On 15 September 2021, Queensland Treasury released its annual report for the Financial Provisioning Scheme (FPS) governed by the Mineral and Energy Resources (Financial Provisioning) Act 2018 (Qld) (FP Act). The annual report provides insight into risk outcomes, status of transition, contribution fund and surety balances, and planned expenditure.

Snapshot

  • Of the aggregate $7.4 billion of in force estimated rehabilitation cost (ERC) risk category allocation decisions as at 30 June 2021, 81 percent of that exposure has been assessed at low or very low risk of that rehabilitation obligation falling to the State. Less than 10 percent has been assessed at high risk.
  • The Scheme Manager primarily exercised their discretion in relation to deciding the entity to be assessed for financial soundness assessment purposes in the context of complex corporate arrangements and their advice emphasised the significance of control as being that point at where recourse is most probable.
  • The Scheme Manager has made a recommendation that there not be any change to the Resource Project Characteristics Assessment (RPCA) when reviewed in 2022, as the consideration of the RPCA has made negligible difference to the risk category allocations.

Background

On 1 April 2019, the FP Act commenced to give effect to significant reforms to the financial assurance regime in Queensland, requiring most operators to make ongoing and regular contributions to a pooled fund scheme administered by the Scheme Manager. The Financial Provisioning Scheme (FPS) operates by the Department of Environment and Science making an assessment of the estimated rehabilitation cost (ERC) of mining activities under an Environmental Authority (EA) and the Scheme Manager making a risk category allocation decision. For moderate, low and very low risk category allocations, operators must pay directly into the fund a certain percentage of the annually assessed ERC amount. Where an entity is assessed as holding EAs with aggregate ERC values exceeding $450 million, surety must be provided for the amount exceeding this threshold. High risk assets must provide surety in the form of bank guarantees, insurance bonds or cash equivalent for the entire value of the ERC. The 2020/21FY represented the second full year of operations for the FPS with the transition period ending on 30 March 2022.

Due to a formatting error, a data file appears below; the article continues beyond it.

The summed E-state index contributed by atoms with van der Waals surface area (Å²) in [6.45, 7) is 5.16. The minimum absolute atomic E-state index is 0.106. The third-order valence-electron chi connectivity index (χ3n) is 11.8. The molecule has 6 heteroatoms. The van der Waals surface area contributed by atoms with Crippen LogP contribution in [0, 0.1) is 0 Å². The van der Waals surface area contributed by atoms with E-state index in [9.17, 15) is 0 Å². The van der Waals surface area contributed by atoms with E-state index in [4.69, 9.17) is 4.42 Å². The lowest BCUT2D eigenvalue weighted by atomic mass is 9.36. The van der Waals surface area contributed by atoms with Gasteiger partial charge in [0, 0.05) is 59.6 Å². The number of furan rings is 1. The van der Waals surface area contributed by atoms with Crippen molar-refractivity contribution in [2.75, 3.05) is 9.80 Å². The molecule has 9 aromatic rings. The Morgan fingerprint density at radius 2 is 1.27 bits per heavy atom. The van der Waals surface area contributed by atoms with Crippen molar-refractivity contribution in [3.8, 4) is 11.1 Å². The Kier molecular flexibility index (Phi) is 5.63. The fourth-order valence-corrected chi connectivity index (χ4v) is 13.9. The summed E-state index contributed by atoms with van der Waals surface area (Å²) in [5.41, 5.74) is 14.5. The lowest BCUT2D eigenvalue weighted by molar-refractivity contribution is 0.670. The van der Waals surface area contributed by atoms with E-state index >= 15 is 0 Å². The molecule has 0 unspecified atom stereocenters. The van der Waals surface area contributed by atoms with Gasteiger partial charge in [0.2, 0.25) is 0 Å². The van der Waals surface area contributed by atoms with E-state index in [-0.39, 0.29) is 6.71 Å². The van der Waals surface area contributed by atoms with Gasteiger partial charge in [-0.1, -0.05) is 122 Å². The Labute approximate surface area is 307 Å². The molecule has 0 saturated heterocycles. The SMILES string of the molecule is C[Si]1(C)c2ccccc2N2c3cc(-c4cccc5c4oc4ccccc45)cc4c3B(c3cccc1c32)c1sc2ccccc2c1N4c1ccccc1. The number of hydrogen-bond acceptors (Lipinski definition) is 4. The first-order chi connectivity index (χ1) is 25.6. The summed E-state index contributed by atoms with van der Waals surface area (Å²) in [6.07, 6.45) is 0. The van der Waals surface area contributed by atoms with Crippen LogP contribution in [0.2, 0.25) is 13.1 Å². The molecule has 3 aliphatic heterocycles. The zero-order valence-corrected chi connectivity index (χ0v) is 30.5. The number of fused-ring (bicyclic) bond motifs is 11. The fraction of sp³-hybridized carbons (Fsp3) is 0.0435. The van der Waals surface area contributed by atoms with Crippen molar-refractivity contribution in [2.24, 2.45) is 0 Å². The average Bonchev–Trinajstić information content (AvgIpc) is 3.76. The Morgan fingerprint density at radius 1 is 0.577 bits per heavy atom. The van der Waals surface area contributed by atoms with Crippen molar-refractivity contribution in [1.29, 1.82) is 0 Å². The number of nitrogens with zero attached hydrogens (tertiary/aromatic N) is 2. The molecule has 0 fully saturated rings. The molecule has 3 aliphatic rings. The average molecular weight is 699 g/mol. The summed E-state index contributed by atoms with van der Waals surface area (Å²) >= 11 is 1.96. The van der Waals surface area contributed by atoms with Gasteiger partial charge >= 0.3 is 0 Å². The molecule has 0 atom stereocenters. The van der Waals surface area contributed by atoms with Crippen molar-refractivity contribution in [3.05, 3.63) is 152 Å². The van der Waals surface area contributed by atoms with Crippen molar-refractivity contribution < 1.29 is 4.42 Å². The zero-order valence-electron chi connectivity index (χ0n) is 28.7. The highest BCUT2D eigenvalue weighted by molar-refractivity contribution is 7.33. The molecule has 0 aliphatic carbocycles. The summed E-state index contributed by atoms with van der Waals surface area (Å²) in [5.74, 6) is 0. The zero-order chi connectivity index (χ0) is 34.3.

FPS Operation and Transition Progress

According to the Scheme Manager’s Annual Report, as at 30 June 2021:

  • the aggregate value of ERC associated with all 4,754 resources EAs and small scale mines in Queensland totaled approximately $10.7 billion;
  • of the $3.6 billion in ERC risk covered by fund contributions, 80 percent pertained to EAs in the very low or low risk categories which are typically held by entities with significant financial strength;
  • net balance of the fund was $61.9 million and the fund is growing in accordance with expectations for the long-term;
  • surety provided to date is valued at $6.7 billion;
  • 277 risk assessments were completed in the 2020/21 financial year with 152 initial risk category allocations, 5 changed holder reviews and 120 annual review risk category allocations; and